Grey heron that lives in the pond near my home.
Last Saturday night’s first date managed to be boring in a pleasing way because it clarified that there doesn’t need to be a second date to know that there is no potential. I understand and accept that we’re all basically dull, but some people manage to ignite a spark that brings out your very own somnolent spark, and, my, then there is charm and passion and potential. That, of course, is why I keep going on these first dates.
What set this date apart was when we veered into the banality of his anti-Semitism. One moment he was saying that he has no desire to travel to Israel, and then he was saying, “Jews should atone for killing God.” I’m sure my face reflected the surprise and horror that I felt. My saying “Jews didn’t kill Jesus, the Romans did,” was not met with a silly me, of course they didn’t sort of “taking it back” comment from him. I attempted a mini-lesson, but when I broached the idea that even if they had, it happened more than 2000 years ago, so why continue punishing Jews now was met with incredulity, which transitioned to shock when I stated that I didn’t think Jesus was God, but a Jewish guy who wanted to shake things up. It was as if it was the first time he had ever heard that someone didn’t believe in Jesus. A bit like what it was for me to hear such blatant anti-Semitism spoken right at me—and for him not to even realize that he had said something offensive,
It’s odd, isn’t it, that we know that other people have different ideas and beliefs than we do, but when we’re confronted with them in the guise of the person you had been sharing a meal with it becomes a wall instead of an abstract idea.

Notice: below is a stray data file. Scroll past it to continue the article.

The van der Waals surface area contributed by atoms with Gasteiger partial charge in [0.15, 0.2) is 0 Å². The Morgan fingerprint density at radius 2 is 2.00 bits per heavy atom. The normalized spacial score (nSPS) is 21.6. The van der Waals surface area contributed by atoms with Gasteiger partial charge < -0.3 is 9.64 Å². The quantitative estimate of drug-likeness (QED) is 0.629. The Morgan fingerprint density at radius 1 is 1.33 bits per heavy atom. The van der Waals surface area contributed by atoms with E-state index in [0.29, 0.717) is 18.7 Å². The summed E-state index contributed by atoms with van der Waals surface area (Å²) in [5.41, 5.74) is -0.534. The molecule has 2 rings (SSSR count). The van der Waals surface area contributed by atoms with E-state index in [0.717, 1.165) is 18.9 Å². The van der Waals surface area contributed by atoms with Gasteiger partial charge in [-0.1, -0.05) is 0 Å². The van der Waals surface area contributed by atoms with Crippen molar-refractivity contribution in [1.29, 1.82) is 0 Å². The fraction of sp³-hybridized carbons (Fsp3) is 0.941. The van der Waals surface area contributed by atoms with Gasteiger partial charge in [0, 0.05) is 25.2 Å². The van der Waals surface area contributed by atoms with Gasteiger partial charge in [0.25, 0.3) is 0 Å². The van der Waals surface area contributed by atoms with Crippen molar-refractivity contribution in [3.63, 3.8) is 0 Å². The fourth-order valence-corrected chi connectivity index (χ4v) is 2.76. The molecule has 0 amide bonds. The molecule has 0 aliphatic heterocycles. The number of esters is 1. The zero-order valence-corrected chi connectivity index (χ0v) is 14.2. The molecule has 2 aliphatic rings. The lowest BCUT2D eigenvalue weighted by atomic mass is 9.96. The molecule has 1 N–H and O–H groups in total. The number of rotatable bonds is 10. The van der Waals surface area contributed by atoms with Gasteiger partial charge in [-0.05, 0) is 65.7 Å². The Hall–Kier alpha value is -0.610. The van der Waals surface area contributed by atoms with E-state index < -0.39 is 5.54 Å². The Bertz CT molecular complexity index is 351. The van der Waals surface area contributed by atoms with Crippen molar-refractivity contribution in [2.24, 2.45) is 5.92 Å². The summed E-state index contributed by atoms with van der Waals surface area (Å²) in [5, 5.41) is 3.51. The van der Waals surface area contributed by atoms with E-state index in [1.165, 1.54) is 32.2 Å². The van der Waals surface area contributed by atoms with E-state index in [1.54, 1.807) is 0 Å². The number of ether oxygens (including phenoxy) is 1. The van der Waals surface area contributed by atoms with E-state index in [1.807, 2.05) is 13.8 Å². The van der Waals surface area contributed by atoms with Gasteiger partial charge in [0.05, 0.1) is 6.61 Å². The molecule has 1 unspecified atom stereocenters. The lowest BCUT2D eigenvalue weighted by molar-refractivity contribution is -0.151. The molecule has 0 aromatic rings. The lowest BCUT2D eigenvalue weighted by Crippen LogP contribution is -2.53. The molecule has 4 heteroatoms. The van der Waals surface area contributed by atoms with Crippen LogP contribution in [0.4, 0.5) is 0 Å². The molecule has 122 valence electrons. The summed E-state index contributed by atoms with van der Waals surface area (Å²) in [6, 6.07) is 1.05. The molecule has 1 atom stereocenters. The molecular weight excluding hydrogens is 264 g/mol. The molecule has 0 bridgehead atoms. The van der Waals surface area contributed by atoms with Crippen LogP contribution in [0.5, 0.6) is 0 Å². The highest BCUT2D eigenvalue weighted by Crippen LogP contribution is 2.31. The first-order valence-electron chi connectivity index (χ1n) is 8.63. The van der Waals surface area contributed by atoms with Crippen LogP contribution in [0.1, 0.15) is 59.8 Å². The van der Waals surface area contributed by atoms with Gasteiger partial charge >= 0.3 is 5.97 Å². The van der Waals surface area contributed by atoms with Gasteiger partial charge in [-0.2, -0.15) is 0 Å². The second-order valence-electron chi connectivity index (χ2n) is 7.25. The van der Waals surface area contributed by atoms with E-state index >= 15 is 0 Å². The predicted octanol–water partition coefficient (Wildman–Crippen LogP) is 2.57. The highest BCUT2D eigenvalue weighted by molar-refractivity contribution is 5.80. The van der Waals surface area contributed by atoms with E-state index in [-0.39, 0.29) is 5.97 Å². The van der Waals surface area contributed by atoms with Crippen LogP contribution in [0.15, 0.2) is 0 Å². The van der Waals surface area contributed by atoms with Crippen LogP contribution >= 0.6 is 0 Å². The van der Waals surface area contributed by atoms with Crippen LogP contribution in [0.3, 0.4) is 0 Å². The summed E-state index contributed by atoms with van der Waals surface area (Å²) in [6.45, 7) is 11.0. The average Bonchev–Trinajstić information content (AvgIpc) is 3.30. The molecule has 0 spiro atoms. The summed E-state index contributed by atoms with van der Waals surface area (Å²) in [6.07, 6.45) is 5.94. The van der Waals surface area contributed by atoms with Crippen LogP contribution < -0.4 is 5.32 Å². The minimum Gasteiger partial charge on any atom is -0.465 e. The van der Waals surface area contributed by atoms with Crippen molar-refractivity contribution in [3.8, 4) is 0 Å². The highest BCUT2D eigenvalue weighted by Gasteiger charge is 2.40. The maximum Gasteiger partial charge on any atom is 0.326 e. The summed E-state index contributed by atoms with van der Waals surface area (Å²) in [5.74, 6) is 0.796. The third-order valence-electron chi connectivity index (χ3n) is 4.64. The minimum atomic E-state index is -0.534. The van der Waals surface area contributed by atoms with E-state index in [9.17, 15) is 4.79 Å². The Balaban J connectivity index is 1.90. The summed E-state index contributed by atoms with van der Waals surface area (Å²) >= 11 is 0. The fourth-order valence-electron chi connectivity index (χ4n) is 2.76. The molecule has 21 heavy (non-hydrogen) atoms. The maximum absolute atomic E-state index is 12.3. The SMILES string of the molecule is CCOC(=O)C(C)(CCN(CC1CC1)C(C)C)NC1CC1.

He stopped my explanations by stating that he has his beliefs and I have mine, and that’s that.
When I told a friend what he said, she suggested that I use this opportunity to instruct him about the repugnance of his comment and that it is not a matter of opinion, but of bigotry. I spent a day considering what to say to him; in the end, I opted for simply stating that I found his comment about Jews to be offensive—that it was anti-Semitic. His response? None.
It’s not just the arrogance of his ignorance that got to me, but the settledness that his beliefs are facts. From the little I know of this man, I know that he didn’t read anything to come up with this idea, that, surely, he accepted what some pastors have preached. So the ball of blame rolls up. What is the point to preach this? What is the point to purposefully incite animosity and hatred toward Jews? Are we not allowed to not believe in your guys in peace?
Dating is supposed to be about romance, but I’m finding less hand-holding than general sadness. We middle-aged people who are still or again looking for love are, to varying degrees, bitter and forlorn. For goodness’ sakes, 52 years in and I haven’t found the face I want to see when I close my eyes. We all tell each other that it doesn’t matter, that we are content with our lives, and we are. But then why do we look at picture after picture and read profile after profile hoping to find a match, a mate, someone who will relieve us from continually realizing that, for all we have done and all we have given, we are alone. Alone is not bad, and often I revel in the wonder of aloneness of weekends when I don’t have to talk to anyone or do anything that I don’t want to, and the aloneness of weekdays when I can come home from work and retreat into myself after a day of teaching, but the unceasing nature of it bogs down my ebullience.
I will try to learn my lesson: I will adhere to my red flags. With this man I ignored my red flag of profiles that are too lengthy. That would not have warned me about his anti-Semitism, but I would have prevented myself from having been exposed to it. At least I know that the lengthy profile red flag does, indeed, point to a self-absorbed person.